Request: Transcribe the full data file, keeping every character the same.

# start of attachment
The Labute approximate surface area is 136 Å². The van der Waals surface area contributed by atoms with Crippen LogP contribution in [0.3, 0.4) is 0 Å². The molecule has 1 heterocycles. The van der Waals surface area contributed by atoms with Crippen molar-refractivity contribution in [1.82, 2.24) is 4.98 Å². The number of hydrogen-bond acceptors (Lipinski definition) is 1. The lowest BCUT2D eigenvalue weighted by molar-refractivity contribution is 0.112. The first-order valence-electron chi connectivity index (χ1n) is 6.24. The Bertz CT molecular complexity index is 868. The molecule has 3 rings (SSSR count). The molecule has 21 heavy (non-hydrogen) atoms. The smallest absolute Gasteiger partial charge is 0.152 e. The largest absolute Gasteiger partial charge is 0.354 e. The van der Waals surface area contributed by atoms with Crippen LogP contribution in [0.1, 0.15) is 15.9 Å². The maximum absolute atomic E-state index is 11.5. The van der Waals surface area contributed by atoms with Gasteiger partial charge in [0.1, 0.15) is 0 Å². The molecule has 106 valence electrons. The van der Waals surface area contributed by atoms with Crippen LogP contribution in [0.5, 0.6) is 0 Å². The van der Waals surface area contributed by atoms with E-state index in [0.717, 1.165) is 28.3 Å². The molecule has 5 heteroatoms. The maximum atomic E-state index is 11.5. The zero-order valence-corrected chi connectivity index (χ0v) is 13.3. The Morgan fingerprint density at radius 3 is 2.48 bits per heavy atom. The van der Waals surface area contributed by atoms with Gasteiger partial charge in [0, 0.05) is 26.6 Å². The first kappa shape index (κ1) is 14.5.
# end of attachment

The Labute approximate surface area is 136 Å². The van der Waals surface area contributed by atoms with Crippen LogP contribution in [0.3, 0.4) is 0 Å². The molecule has 1 heterocycles. The van der Waals surface area contributed by atoms with Crippen molar-refractivity contribution in [1.82, 2.24) is 4.98 Å². The number of hydrogen-bond acceptors (Lipinski definition) is 1. The lowest BCUT2D eigenvalue weighted by molar-refractivity contribution is 0.112. The first-order valence-electron chi connectivity index (χ1n) is 6.24. The Bertz CT molecular complexity index is 868. The molecule has 3 rings (SSSR count). The molecule has 21 heavy (non-hydrogen) atoms. The smallest absolute Gasteiger partial charge is 0.152 e. The largest absolute Gasteiger partial charge is 0.354 e. The van der Waals surface area contributed by atoms with Crippen LogP contribution in [0.1, 0.15) is 15.9 Å². The maximum absolute atomic E-state index is 11.5. The van der Waals surface area contributed by atoms with Gasteiger partial charge in [0.1, 0.15) is 0 Å². The molecule has 106 valence electrons. The van der Waals surface area contributed by atoms with Crippen LogP contribution in [0.5, 0.6) is 0 Å². The van der Waals surface area contributed by atoms with E-state index in [0.717, 1.165) is 28.3 Å². The molecule has 5 heteroatoms. The maximum atomic E-state index is 11.5. The zero-order valence-corrected chi connectivity index (χ0v) is 13.3. The Morgan fingerprint density at radius 3 is 2.48 bits per heavy atom. The van der Waals surface area contributed by atoms with Gasteiger partial charge in [0, 0.05) is 26.6 Å². The first kappa shape index (κ1) is 14.5.